Spiritfarer, which is described by developer Thunder Lotus Games as a “cozy management game about dying,” came out yesterday for Xbox One, PlayStation 4, Nintendo Switch, and PC. I’m only a few hours into this massive, striking game—it’s reportedly 30 to 40 hours long—but those words seem remarkably accurate so far. To play Spiritfarer is to light some candles, make a cup of Chamomile, and curl up under a cashmere throw. It’s more or less Hygge the Game.
In Spiritfarer you play as Stella, the titular Spiritfarer. At the start of the game, you take over Charon’s venerable soul-guiding duties, and are gifted a modest boat. (For those who skipped Mythology 101, Charon is a figure from the Greek mytheme who ferries the deceased, across the not-at-all-subtle River Styx, into the afterlife.) As you play, unique animal spirits move into your boat. They all have disparate needs, and it’s up to you to tend to them. Is Atul the frog hungry? Really, again? Does Gwen the deer need some emotional support? Has Summer the snake expressed a burning desire for a private sanctuary?
You fulfill these requests as in many other management games: by accruing and spending various resources as you see fit. Let’s say you want to help Summer out with that private sanctuary. You’ll need a dozen oak planks to build it—but wait! You first need to build a sawmill, which will turn any wooden logs you find into planks. To build a sawmill, you need linen thread. Linen thread obviously comes from linen seeds, so you need to construct a garden out of maple logs and a rare resource called Lightning in a Bottle. (It’s literally lightning that you catch in a bottle.) But even after you plant and grow enough linen, you still need to weave it in the loom, a structure you can build with some quartz and logs of maple wood. Complicating things is the fact that your boat only has so much space for all of these rooms, unless you want to spend even more resources on a larger deck.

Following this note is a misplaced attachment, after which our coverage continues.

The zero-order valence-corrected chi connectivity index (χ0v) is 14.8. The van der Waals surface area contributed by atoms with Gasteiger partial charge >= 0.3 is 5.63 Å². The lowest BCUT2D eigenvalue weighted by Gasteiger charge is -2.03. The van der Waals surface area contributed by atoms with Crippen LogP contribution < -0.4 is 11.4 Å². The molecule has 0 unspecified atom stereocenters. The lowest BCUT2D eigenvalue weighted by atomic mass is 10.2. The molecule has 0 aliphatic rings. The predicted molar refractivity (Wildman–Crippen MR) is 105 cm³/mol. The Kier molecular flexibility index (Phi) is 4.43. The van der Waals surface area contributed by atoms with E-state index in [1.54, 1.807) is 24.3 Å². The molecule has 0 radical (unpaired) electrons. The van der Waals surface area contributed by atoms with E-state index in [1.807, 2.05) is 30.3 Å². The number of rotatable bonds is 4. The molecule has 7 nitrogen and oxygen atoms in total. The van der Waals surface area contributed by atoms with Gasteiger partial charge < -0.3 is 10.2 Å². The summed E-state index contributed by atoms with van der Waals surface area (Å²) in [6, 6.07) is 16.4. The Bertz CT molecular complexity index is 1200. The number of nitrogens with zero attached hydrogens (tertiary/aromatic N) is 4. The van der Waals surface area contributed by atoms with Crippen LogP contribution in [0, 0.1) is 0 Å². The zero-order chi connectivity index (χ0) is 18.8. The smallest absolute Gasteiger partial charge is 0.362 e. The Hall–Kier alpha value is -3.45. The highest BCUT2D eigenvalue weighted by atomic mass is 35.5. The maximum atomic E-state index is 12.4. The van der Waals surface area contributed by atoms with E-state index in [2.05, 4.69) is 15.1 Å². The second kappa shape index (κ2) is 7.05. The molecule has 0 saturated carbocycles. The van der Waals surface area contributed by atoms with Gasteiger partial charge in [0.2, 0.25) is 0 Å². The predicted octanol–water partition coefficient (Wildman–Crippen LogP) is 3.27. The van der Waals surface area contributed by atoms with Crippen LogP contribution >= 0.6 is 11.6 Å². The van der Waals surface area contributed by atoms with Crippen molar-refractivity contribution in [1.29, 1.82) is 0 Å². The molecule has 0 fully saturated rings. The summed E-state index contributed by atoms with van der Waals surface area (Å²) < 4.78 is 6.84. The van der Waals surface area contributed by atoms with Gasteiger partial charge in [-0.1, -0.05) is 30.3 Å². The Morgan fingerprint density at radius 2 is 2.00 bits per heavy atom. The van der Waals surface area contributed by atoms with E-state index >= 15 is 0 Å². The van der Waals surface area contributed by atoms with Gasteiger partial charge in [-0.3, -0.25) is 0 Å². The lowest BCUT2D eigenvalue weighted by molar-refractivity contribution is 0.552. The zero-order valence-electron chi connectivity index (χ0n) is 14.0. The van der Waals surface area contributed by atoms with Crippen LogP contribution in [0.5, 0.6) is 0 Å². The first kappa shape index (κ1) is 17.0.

You can see how Spiritfarer could quickly get complicated. Were this any other game—say, Frostpunk or Cities: Skylines—these incessant demands would, by design, cause your cortisol levels to spike. But Spiritfarer is smooth sailing through and through.
G/O Media may get a commission
For starters, calling the demands “demands” is somewhat of a stretch. Yes, they all want things from you, and want them all the time, but failing to fulfill those desires, at least in the early goings, doesn’t result in negative ramifications. Rather, maintaining high spirits will grant you unique perks. Keep Atul fat with raspberries (and other, lesser snacks), and he’ll automatically repair the structures on your boat—without needing to be asked first. What more could a boss want?
You’ll also want to assist these spirits beyond a gamified yearning to succeed: Interacting with them is sincerely lovely. Despite the fact that each one is an animal, they’re all more human than most characters in most video games, with hopes, dreams, fears, tastes (except for Atul, who will eat literally anything), and illustrious histories of their own. Building a bigger boat may be the on-paper goal of Spiritfarer, but getting to know the spirits further is the real one.
There’s also a prompt to hug any spirit animals who are down in the dumps:
Gathering resources, too, is a delight. Sometimes, it’s a simple matter of opening up your sea chart, setting course to a shipwreck, and interacting with a wayward floating crate once you get there. Other times, a full-blown island is your destination, where you can sprint and double-jump your way to resource-hunting bliss. But the true gems are found in platformer-like mini-games, which are marked by anomalies on your sea chart.
The most fascinating one I’ve found involves sailing through the world’s various thunderstorms. Do so, and you’ll get a chance to catch, literally, lightning in a bottle, by sprinting across your boat’s deck with a glass bottle in your hand, trying to run across sporadic spots of glowing energy. Step on one, and thunder will crack, sending a bolt of lightning directly into your bottle. Each spot stays up for mere seconds. The more you cross, the more Lightning in a Bottle you’ll earn. Cross just a few? Hey, no sweat. There’s no “losing” in Spiritfarer’s mini-games, and that takes some of the stress out of the situation. You’ll always leave with something.
What a refreshing, relaxing ride.
More about Marco Bitran at Boston News
This is one %adjective %noun %sentence_ending